Swedish Mystery Catches Interest

by Mindy Borie

This week heralds the advent of a new feature here at The Rambler — a regular book review column! In case the concept is totally foreign to you, here’s the general idea: I read books and then write what I thought of them. Although by definition a review of a creative work is subjective, I’m going to try to make my criteria obvious, because no one is entertained or informed by a review which says that “‘The Girl With the Dragon Tattoo’ was a stupid book that should be burned,” which isn’t even how I felt about it.

In case you’ve been living in Siberia for the last year and don’t know anyone who’s read the Swedish blockbuster “The Girl With the Dragon Tattoo,” here’s the premise: A reporter named Mikael Blomkvist, for one convoluted reason or another, ends up on the payroll of an eccentric millionaire looking into his niece’s decades-old disappearance. The book is the first in the “Millennium” trilogy (named for Blomkvist’s magazine), published posthumously by Stieg Larsson and originally titled “Men Who Hate Women,” which should give you a clue about the kinds of crimes depicted in the novel.

If you haven’t been spoiled, you’ll be surprised to note that the titular girl — Lisbeth Salander — barely appears in the book for the first hundred pages or so. For easily half the 400-page book, she deals exclusively with her own subplot and does not interact with Blomkvist or the other main characters in any way. While Blomkvist is exiled on the Vanger family’s secluded island (Isn’t there always a secluded island?) interviewing the increasingly bizarre family members to determine which if any killed Harriet all those years ago, Lisbeth is picking out a new computer and seeking (admittedly wicked fierce) revenge on a man who had wronged her.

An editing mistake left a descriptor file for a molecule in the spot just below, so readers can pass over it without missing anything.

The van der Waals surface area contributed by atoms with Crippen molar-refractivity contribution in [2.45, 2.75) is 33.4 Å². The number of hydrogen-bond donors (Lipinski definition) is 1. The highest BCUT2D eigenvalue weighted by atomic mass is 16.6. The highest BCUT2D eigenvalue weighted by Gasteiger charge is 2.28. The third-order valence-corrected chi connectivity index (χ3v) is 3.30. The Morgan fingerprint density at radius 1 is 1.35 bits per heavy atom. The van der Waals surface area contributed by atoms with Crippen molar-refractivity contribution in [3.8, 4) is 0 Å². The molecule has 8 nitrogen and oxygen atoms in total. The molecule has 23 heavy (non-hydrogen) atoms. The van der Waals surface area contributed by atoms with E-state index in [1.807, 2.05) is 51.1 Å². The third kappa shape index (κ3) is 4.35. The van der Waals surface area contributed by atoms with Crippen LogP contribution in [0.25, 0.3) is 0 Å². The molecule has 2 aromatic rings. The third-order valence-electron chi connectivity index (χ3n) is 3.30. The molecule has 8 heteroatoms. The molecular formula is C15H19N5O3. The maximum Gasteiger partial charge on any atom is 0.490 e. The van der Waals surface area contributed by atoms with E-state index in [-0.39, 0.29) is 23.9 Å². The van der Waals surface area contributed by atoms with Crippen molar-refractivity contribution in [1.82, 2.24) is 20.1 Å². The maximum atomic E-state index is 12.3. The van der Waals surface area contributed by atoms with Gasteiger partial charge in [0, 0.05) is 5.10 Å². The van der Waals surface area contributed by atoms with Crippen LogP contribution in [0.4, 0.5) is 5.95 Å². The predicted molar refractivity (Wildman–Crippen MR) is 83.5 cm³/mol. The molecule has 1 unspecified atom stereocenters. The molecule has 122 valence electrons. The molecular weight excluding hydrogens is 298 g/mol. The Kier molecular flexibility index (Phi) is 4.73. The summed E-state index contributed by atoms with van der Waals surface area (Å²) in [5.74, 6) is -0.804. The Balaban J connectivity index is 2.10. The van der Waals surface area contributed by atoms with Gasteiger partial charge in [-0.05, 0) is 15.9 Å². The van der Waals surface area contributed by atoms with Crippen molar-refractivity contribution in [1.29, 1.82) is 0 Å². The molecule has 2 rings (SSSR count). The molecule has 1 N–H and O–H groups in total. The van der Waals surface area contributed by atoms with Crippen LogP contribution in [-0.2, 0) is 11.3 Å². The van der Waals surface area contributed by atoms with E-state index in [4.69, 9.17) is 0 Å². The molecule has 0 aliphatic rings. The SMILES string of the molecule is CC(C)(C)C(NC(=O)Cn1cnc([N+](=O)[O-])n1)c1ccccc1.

The nature of this wrong is a theme the book (and presumably its sequels) is obsessed with: sexual abuse. If rape is a trigger for you, this might be a book to stay away from. Many of the male characters hate women and show this in graphically violent ways. The novel does not glorify violence against women — far from it — but the depiction is startling nonetheless. This fascination with sex crimes comes from an incident in Larsson’s childhood when he witnessed a rape. This inspired in him the deep disgust of sexual assault which is evident in his work. Each section of the book begins with a statistic — the percentage of women in Sweden who have been assaulted by a man, how many have gone unreported and so on. It makes a nice tie-in to the plot of the novel.

As for the book itself, I didn’t love it. Its style was a little matter-of-fact for me, which didn’t allow me to connect emotionally with the characters. I decided that I will read the sequels but that I will not pay for them; I’m intrigued enough to want to know what happens in subsequent books but not enough to own them.

I’d like to end this column with a call to arms: If any of you know a book you would like to see reviewed in The Rambler, please send to me at maborie12@transy.edu its title and author as well as a brief description including why you would like it reviewed. I can’t promise to honor all requests but I’m very interested in what you have to say. So long until next week.


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